David Manley may be about to reach his official pensionable age but there’s no way that he is about to rest on his laurels.
He is described as one of the most significant artists in the East Midlands and it cannot be denied that he has left his mark on the region with both his own work and the step up he has been able to give other artists in a variety of arts-based roles over the decades.
As a result he can often be seen at exhibitions and festivals and will be at Ashbourne Festival’s Summer Art Exhibition this month as one of the invited artists.
The charismatic painter, pictured, is always on the look out for a new project to get his teeth into and admits he wouldn’t know what to do with himself if he wasn’t painting, curating or lecturing about art.
“I have endless projects on the go and I am always trying something a bit different. I don’t think my work can be categorised in any particular stylistic way,” he said.
David, whose home and studio is in a converted chapel in Kegworth, mainly paints and draws, yet his work also encompasses digital photography and sculpture.
“I have an endless curiosity about what’s going on around me and my work changes a lot because of that. I get bored very easily and could not do the same thing over and over again. I am way too inquisitive about what I am doing and like to see where it takes me.”
As by way of explanation he offers me a couple of quotes from other artists which have struck a chord with him and by which he lives – ‘If you want recognition as an artist you must not be recognisable’ and ‘Try to make the painting as if you have never made one before’.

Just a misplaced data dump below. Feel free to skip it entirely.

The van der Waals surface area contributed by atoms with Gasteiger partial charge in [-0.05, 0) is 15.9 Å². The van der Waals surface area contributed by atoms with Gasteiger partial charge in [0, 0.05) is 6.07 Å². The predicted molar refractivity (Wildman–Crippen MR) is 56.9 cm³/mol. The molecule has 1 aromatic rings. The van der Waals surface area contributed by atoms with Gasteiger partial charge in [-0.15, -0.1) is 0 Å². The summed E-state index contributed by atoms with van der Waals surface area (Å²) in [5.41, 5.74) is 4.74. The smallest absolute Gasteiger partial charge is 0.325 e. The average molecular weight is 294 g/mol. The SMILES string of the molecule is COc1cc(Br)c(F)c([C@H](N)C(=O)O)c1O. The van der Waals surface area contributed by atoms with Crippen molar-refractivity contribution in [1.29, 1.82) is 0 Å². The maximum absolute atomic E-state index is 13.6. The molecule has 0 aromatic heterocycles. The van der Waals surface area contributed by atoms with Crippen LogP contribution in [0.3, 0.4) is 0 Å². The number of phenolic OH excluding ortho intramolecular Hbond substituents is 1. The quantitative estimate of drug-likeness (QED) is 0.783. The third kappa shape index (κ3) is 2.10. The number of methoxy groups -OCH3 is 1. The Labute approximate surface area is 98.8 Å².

David is originally from the south and completed his foundation course in Exeter, followed by other courses in Falmouth, Cheltenham and Birmingham.
Like many an artist he eventually had to get a job to pay the bills and after a stint doing various odd jobs including working in a betting shop he took on responsibility for running the Ikon Gallery in Birmingham and then he landed what could be described as a dream job for any artist – visual arts officer for East Midlands Arts in the 1980s.
“In those days I was more or less left to do as I pleased and spent my time visiting artists in their studios, sorting out grants and commissioning public art.
“Most of the artists in this area who are over 50 I met at some stage during my time in that job,” he said with a grin.
His vast contacts list will now also include the next generation as during the Noughties he became the Assistant Dean and then Dean of Art and Design at Derby University.
“When the job came up I was unsure as to whether to go for it but I am glad I did. I still teach part time in Lincoln but I have given up full time work to concentrate more on my own art. Whenever I got a new job there was a fallow period with my own work – it had to take a bit of a back seat.
“Now though I am showing quite a lot and in the last few years I have, among many other things, curated shows at Harrington Mills Studios in Long Eaton and Déda in Derby.”
David was one of the people who helped bring the Kevin Coyne retrospective to the city in 2014 and last year he was behind Geometry: Wonky or Otherwise.
This year one of his many projects is entitled Playground of the Midlands, an extension to a challenge he set himself five years ago during which he created a series of paintings chronicling all of the places mentioned in the 1977 guide book to the district of North West Leicestershire.
This time he has chosen the Charnwood district and will produce a series of paintings.
He is not sure where or when it will be exhibited, but you can follow his progress on his blog davidmanley.wordpress.com or website http://www.davidmanley.co.uk.
For more information about Ashbourne Festival turn to page 31 and go to http://www.ashbournefestival.org